Ask HE: How Much Protein Do You Really Need?

by in Ask the Experts, March 4, 2010

Last month, we talked about getting the right amount fiber every day. One of you followed up with another good question — what about protein? While protein is an important part of any diet, more isn’t always better. As it turns out, most folks are already eating an adequate amounts of this muscle-building nutrient.

Q: How much protein do I really need in a day (and how do I get it)?

A: Less than you think, but that doesn’t mean it isn’t important.
First of all, here’s some background. The protein you get from foods helps to regulate your metabolism and plays a role in how your immune system functions. Unlike the carbohydrates and fat that come from foods, protein isn’t an efficient source of energy, which is why you don’t want to eat anything but protein — you’ll run out of gas! Also, unlike carbs and fat, your body isn’t able to store protein. Our systems use what up what’s needed from a meal and any extra protein gets shipped on out as waste.

For the average adult, protein should make up about 15 to 20% of his or her daily calories (growing children and serious athletes often need more). This comes out to 75 to 100 grams per day in a basic 2,000-calorie diet. One way to get a ballpark figure for how much you need is to calculate about 0.4 grams of protein per pound of body weight. So a 150-pound person would need about 60 grams per day.

And don’t let those high-protein Atkins-style diets or drugstore shelves packaged with supplements, protein bars and shakes fool you. I’ve seen some supplements with 60 grams per serving. That’s more than a day’s worth for some folks! You can easily get your daily need from protein-rich foods — meat, fish, eggs, dairy, beans, nuts and soy. Whole grains also provide a few extra grams of protein. Since many of these foods are meat-free, vegetarians can easily meet their needs, too.

Here’s an example menu for a balanced day. You just want a small amount of protein with each meal and you’re covered — no need for protein mega-doses from shakes and other supplements.

2 egg omelet with 2 tablespoons shredded cheese
1 slice whole grain toast

Morning Snack:
Apple with 1 tablespoon peanut butter

3 ounces grilled chicken breast on 2 slices whole-wheat bread with lettuce, tomato and 2 tablespoons hummus

Afternoon Snack:
6 ounces non-fat yogurt
1 granola bar

Tofu and Broccoli Stir Fry with 1 cup cooked brown rice

Daily Total: 1,650 calories; 87 grams protein (21% of calories)

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Comments (83)

  1. Evan Thomas says:

    This is interesting; I'd be very excited to read a follow up post about a healthy protein level for growing children/athletes.

  2. Mike Laube says:

    An athlete could bump that up to .6 to .8(assuming the athlete is doing at least 2-3 days of intense weight training to break down the extra protein.

  3. amy says:

    I have a problem with protein. I have been a vegetarian for over ten years and recently decided enough was enough. I have been eating beef now for about a week. I do not think I will ever eat chicken or anything else but beef, as it gives me the heebie jeebies! But how do I know when enough is enough? How often should I be eating beef?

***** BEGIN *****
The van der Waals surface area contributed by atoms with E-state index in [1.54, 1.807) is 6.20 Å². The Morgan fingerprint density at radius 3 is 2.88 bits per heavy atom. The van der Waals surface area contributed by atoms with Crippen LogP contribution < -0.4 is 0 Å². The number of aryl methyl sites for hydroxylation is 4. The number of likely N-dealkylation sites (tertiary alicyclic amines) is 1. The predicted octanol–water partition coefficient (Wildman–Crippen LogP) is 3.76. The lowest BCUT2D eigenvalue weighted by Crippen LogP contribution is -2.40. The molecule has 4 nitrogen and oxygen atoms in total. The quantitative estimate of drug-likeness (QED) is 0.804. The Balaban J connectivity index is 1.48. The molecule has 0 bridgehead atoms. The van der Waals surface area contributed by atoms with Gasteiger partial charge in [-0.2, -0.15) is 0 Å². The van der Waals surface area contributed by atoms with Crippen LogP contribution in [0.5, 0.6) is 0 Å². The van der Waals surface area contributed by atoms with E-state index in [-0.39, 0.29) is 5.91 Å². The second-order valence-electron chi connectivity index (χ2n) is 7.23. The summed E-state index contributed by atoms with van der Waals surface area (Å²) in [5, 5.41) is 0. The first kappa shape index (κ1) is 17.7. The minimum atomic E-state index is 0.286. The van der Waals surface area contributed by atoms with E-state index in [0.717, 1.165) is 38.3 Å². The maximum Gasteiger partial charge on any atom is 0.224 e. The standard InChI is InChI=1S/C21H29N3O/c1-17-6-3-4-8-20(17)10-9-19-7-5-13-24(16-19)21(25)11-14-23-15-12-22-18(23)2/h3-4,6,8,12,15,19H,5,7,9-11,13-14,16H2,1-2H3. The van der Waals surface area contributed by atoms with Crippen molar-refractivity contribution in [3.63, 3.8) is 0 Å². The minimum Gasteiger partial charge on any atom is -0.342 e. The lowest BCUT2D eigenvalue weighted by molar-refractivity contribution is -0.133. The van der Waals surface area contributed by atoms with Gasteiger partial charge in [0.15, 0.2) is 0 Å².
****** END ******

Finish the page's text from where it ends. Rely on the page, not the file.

4. Kellie says:

    So… is too much protein a bad thing?

  5. Allison says:

    If you strength train on a regular basis, you need more protein. The problem is people take carbs and run with it but don't learn about the GI and end up eating WAY to many high GI carbs that end up storing as fat because they don't use it for energy. Bottom line, every person is different and if you really want to know what amounts of your macronutrients you should be eating, see a nutritionist.

  6. eatingRD says:

    great post, I recently did one on whey protein and if it's really needed for weight training. Every person is different like you said. I don't recommend going above 1.7-2.0 g/kg for resistance ahtletes because that is what research has found. I've seen some that take in quite a bit of protein, but feel that it works for them because they are strength training and building very intensely and not focusing on cardio.

  7. Jonh says:

    Notice how quiet things get when the discussion goes bad? Protein intake is the discussion and this includes animal and vegetable sources and amounts that are appropriate. It's not a place for attacking. Someone who knows doesn't know how to communicate ideas in a way that might convince others of his or her lifestyle-too bad, opportunity missed.

    Anyway-I found the suggestions helpful.

  8. Hi all,
    Thanks so much for the comments! That said, we have been getting lots of comments reported in this thread as being disrespectful and disruptive (which, after enough users report it, the questionable comments are zapped from the thread).

    We appreciate all the feedback and thoughts but please be respectful of your fellow posters. We all have one common goal here — to eat good and nutritious food. Let's stick to that great mission! If some of us choose one route (eating meat, for example) and others don't, it's our individual choices.

  9. NO2GMOs says:

    Does anyone know how nutritous protein supplements are, such as Whey Protein? Most protein supplements come from soy. How good is that for us? Especially with soybeans being one of the leading products that are currently considered GMO.

  10. Jordan says:

    Where can you get a protein powder that doesnt have a bunch of added chemicals and sweetners? I've been having some trouble finding one.

    • Robert says:

      About Time Protein Powder. You can order it from GNC or I just order from TrueProtein but I cannot speak of the flavor yet as I just got it in the mail today! My lady and I both like About Time, however, it is expensive.

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